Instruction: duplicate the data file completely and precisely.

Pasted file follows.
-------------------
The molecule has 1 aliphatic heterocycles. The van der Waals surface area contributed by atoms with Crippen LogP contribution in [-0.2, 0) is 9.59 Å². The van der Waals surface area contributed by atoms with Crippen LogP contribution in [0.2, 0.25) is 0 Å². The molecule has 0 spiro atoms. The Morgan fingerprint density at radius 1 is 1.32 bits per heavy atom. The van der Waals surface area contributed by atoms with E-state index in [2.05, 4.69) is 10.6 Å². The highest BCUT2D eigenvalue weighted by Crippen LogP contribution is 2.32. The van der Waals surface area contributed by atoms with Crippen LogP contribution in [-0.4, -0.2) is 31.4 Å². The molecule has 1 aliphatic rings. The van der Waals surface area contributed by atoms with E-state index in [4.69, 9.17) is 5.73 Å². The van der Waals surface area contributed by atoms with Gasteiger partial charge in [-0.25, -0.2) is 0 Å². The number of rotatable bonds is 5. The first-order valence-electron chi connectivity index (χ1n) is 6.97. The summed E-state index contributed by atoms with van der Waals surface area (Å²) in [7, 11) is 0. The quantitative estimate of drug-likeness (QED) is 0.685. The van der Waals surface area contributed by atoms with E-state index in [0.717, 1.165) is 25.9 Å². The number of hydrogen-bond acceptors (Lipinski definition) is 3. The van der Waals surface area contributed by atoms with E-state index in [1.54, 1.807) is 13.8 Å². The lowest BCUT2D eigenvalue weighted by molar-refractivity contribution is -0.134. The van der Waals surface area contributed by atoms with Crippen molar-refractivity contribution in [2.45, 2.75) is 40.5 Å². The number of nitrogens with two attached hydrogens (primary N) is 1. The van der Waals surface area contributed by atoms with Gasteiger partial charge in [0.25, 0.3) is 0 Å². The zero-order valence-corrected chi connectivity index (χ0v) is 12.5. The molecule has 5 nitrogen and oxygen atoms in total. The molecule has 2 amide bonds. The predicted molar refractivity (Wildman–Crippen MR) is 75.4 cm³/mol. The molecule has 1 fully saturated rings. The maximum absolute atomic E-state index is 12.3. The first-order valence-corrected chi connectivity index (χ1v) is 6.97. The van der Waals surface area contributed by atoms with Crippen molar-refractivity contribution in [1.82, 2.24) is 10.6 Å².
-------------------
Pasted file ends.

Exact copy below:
The molecule has 1 aliphatic heterocycles. The van der Waals surface area contributed by atoms with Crippen LogP contribution in [-0.2, 0) is 9.59 Å². The van der Waals surface area contributed by atoms with Crippen LogP contribution in [0.2, 0.25) is 0 Å². The molecule has 0 spiro atoms. The Morgan fingerprint density at radius 1 is 1.32 bits per heavy atom. The van der Waals surface area contributed by atoms with E-state index in [2.05, 4.69) is 10.6 Å². The highest BCUT2D eigenvalue weighted by Crippen LogP contribution is 2.32. The van der Waals surface area contributed by atoms with Crippen LogP contribution in [-0.4, -0.2) is 31.4 Å². The molecule has 1 aliphatic rings. The van der Waals surface area contributed by atoms with E-state index in [4.69, 9.17) is 5.73 Å². The van der Waals surface area contributed by atoms with Gasteiger partial charge in [-0.25, -0.2) is 0 Å². The number of rotatable bonds is 5. The first-order valence-electron chi connectivity index (χ1n) is 6.97. The summed E-state index contributed by atoms with van der Waals surface area (Å²) in [7, 11) is 0. The quantitative estimate of drug-likeness (QED) is 0.685. The van der Waals surface area contributed by atoms with E-state index in [0.717, 1.165) is 25.9 Å². The number of hydrogen-bond acceptors (Lipinski definition) is 3. The van der Waals surface area contributed by atoms with E-state index in [1.54, 1.807) is 13.8 Å². The lowest BCUT2D eigenvalue weighted by molar-refractivity contribution is -0.134. The van der Waals surface area contributed by atoms with Crippen molar-refractivity contribution in [2.45, 2.75) is 40.5 Å². The number of nitrogens with two attached hydrogens (primary N) is 1. The van der Waals surface area contributed by atoms with Gasteiger partial charge in [0.25, 0.3) is 0 Å². The zero-order valence-corrected chi connectivity index (χ0v) is 12.5. The molecule has 5 nitrogen and oxygen atoms in total. The molecule has 2 amide bonds. The predicted molar refractivity (Wildman–Crippen MR) is 75.4 cm³/mol. The molecule has 1 fully saturated rings. The maximum absolute atomic E-state index is 12.3. The first-order valence-corrected chi connectivity index (χ1v) is 6.97. The van der Waals surface area contributed by atoms with Crippen molar-refractivity contribution in [1.82, 2.24) is 10.6 Å².